Spending cuts don't slice New Berlin School District's levy
Preliminary budget foresees 2.65% hike
New Berlin - The district's preliminary budget for 2012-13 would increase the school property tax levy 2.65 percent with no staff or program cuts.
The New Berlin School Board last week approved the preliminary spending plan of $65.6 million, which will be presented at the district's annual meeting Oct. 24.
As proposed, spending would actually go down 0.44 percent, or $282,786, from the final 2011-12 budget, said Roger Dickson, chief finance and operations officer. In fact, the schools plan to spend less next year than they spent two years ago in the 2009-2010 school year.
Despite the spending curb, the proposed levy would go up more than $1.2 million, mainly because state aid will go down about $1 million, Dickson said.
Another reason is that the district and teachers had not settled on pay for last year until now. Next year's budget will include a 1.64 percent increase for 2011-12 plus more money for raises in 2012-13, he said.
There was a little room left over to put $450,000 more into building maintenance - more than doubling that budget item. The $400,000 the district had been budgeting each year "was significantly low for a district this size," he said.
Indeed, School Board member Tom David approved of beefing up the maintenance budget, saying: "I know we do have maintenance concerns."
The schools also will be able to have math mentors next year in addition to the reading mentors that have been on staff for some time. That was done without adding staff, Dickson said.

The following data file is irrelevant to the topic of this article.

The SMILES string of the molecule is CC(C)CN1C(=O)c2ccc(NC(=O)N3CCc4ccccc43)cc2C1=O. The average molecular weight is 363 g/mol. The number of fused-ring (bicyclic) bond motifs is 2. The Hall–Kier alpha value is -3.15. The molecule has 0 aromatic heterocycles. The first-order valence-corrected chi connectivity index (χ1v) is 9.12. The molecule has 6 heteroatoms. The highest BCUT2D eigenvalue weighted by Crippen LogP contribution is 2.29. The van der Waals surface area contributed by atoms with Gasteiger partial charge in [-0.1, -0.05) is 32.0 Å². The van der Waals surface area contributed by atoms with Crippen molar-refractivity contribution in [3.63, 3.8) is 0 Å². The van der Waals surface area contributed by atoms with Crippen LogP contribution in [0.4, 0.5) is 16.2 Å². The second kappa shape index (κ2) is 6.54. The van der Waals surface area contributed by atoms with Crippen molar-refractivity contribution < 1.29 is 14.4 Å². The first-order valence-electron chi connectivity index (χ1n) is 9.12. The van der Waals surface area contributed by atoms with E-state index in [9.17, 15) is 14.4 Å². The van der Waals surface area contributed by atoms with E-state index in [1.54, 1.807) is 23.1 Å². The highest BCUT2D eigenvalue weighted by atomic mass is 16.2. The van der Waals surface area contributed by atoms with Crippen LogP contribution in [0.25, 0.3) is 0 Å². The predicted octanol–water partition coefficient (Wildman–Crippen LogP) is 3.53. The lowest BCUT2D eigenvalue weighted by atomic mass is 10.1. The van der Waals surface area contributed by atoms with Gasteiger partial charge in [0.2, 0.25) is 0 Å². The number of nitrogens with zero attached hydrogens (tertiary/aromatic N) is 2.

Debt and deficits
The district began its budget development for 2012-13 with a $1.5 million structural deficit to knock down, Dickson said.
To deal with that deficit for next year, savings came from several areas, Dickson said.
They included saving $465,000 by partially outsourcing custodial services; $350,000 by closing Glen Park Elementary School; $2.4 million by using the tools available in Act 10; $225,000 from redoing the snow-removal bid; $86,000 by doing more in-house groundskeeping; $40,000 by relighting with energy-efficient bulbs; $90,000 from cutting the overtime budget in buildings and grounds; $54,500 from the technology network between the schools; $52,430 from renegotiating Internet contracts; $200,000 from a transportation rate reduction; $73,000 from routing school buses more efficiently; and $115,000 from refinancing debt.
Building Ronald Reagan Elementary School and making significant improvements to New Berlin West Middle/High School several years ago caused New Berlin to have more debt on a percentage basis than any school district in Wisconsin - and more debt in terms of dollars than any district except the biggest ones, Dickson said.
The need to do those things was there, but there is still a price being paid in terms of property taxes needed each year to pay off that debt, he said. That is only one of the budget challenges the district faces each year.
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